is outside it; and whatever is outside it, is inside it. So
you have all the wealth of the world in that leetle Purse!"
        [ Sylvie and Bruno Concluded, by Lewis Carroll ]

Copyright (c) 1994, 1995, 1996 by the NetHack Development Team
Copyright (c) 1994 by Boudewijn Wayers
NetHack may be freely redistributed. See license for details.
, because if the bag"Now, this third handkerchief," Mein Herr proceeded, "has also
four edges, which you can trace continuously round and round:
all you need do is to join its four edges to the four edges of
the opening. The Purse is then complete, and its outer
surface--"
"I see!" Lady Muriel eagerly interrupted. "Its outer surface
will be continuous with its inner surface! But it will take
time. I'll sew it up after tea." She laid aside the bag, and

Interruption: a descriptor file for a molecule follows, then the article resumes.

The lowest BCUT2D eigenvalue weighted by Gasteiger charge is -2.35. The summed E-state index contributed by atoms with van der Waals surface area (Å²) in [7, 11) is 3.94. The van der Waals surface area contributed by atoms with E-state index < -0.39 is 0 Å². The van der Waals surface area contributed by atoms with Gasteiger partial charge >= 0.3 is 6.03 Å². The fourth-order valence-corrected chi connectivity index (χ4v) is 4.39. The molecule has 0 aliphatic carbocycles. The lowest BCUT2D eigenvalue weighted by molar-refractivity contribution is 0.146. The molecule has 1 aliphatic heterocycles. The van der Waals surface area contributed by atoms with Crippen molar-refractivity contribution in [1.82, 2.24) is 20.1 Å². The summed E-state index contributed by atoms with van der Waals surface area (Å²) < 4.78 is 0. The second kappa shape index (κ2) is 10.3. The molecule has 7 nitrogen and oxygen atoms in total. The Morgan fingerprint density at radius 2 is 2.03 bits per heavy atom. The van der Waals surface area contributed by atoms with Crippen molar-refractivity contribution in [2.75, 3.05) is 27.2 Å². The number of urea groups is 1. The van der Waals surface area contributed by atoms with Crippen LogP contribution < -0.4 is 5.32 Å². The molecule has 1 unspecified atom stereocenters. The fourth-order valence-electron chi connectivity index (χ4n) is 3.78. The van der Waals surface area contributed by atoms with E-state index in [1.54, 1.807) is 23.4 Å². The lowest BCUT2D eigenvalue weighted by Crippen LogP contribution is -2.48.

resumed her cup of tea. "But why do you call it Fortunatus's
Purse, Mein Herr?"
The dear old man beamed upon her, with a jolly smile, looking
more exactly like the Professor than ever. "Don't you see,
my child--I should say Miladi? Whatever is inside that Purse,
is outside it; and whatever is outside it, is inside it. So
you have all the wealth of the world in that leetle Purse!"
        [ Sylvie and Bruno Concluded, by Lewis Carroll ]

Copyright (c) 1994, 1995, 1996 by the NetHack Development Team
Copyright (c) 1994 by Boudewijn Wayers
NetHack may be freely redistributed. See license for details.
gets cursed it can destroy its contents when you try to loot it. (Not to mention that you can't put the wand'Saruman!' he cried, and his voice grew in power and authority.
'Behold, I am not Gandalf the Grey, whom you betrayed. I am